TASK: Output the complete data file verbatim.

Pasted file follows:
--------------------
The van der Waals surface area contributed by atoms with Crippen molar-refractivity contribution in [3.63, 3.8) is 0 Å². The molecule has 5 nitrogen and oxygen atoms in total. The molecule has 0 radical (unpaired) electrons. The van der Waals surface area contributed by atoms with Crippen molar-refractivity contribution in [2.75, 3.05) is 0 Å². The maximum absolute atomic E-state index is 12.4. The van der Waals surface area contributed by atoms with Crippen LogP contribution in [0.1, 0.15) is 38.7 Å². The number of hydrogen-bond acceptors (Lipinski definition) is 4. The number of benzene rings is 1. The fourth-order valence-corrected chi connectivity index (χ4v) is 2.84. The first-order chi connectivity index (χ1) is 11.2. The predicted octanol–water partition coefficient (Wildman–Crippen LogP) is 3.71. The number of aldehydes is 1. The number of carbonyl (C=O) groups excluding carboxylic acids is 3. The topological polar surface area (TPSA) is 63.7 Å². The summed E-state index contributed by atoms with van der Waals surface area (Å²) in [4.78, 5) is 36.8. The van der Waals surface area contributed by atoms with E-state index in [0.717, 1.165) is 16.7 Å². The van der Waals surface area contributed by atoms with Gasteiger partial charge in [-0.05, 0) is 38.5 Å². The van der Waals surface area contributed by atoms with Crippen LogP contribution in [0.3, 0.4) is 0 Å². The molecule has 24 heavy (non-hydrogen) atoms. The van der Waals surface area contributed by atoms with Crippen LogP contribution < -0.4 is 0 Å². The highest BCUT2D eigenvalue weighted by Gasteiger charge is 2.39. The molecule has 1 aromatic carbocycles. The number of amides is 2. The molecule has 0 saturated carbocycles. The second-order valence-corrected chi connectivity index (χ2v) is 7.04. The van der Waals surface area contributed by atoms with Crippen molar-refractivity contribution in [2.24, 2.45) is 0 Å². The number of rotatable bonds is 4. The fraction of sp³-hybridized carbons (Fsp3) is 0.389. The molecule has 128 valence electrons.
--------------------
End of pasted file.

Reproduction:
The van der Waals surface area contributed by atoms with Crippen molar-refractivity contribution in [3.63, 3.8) is 0 Å². The molecule has 5 nitrogen and oxygen atoms in total. The molecule has 0 radical (unpaired) electrons. The van der Waals surface area contributed by atoms with Crippen molar-refractivity contribution in [2.75, 3.05) is 0 Å². The maximum absolute atomic E-state index is 12.4. The van der Waals surface area contributed by atoms with Crippen LogP contribution in [0.1, 0.15) is 38.7 Å². The number of hydrogen-bond acceptors (Lipinski definition) is 4. The number of benzene rings is 1. The fourth-order valence-corrected chi connectivity index (χ4v) is 2.84. The first-order chi connectivity index (χ1) is 11.2. The predicted octanol–water partition coefficient (Wildman–Crippen LogP) is 3.71. The number of aldehydes is 1. The number of carbonyl (C=O) groups excluding carboxylic acids is 3. The topological polar surface area (TPSA) is 63.7 Å². The summed E-state index contributed by atoms with van der Waals surface area (Å²) in [4.78, 5) is 36.8. The van der Waals surface area contributed by atoms with E-state index in [0.717, 1.165) is 16.7 Å². The van der Waals surface area contributed by atoms with Gasteiger partial charge in [-0.05, 0) is 38.5 Å². The van der Waals surface area contributed by atoms with Crippen LogP contribution in [0.3, 0.4) is 0 Å². The molecule has 24 heavy (non-hydrogen) atoms. The van der Waals surface area contributed by atoms with Crippen LogP contribution < -0.4 is 0 Å². The highest BCUT2D eigenvalue weighted by Gasteiger charge is 2.39. The molecule has 1 aromatic carbocycles. The number of amides is 2. The molecule has 0 saturated carbocycles. The second-order valence-corrected chi connectivity index (χ2v) is 7.04. The van der Waals surface area contributed by atoms with Crippen molar-refractivity contribution in [2.24, 2.45) is 0 Å². The number of rotatable bonds is 4. The fraction of sp³-hybridized carbons (Fsp3) is 0.389. The molecule has 128 valence electrons.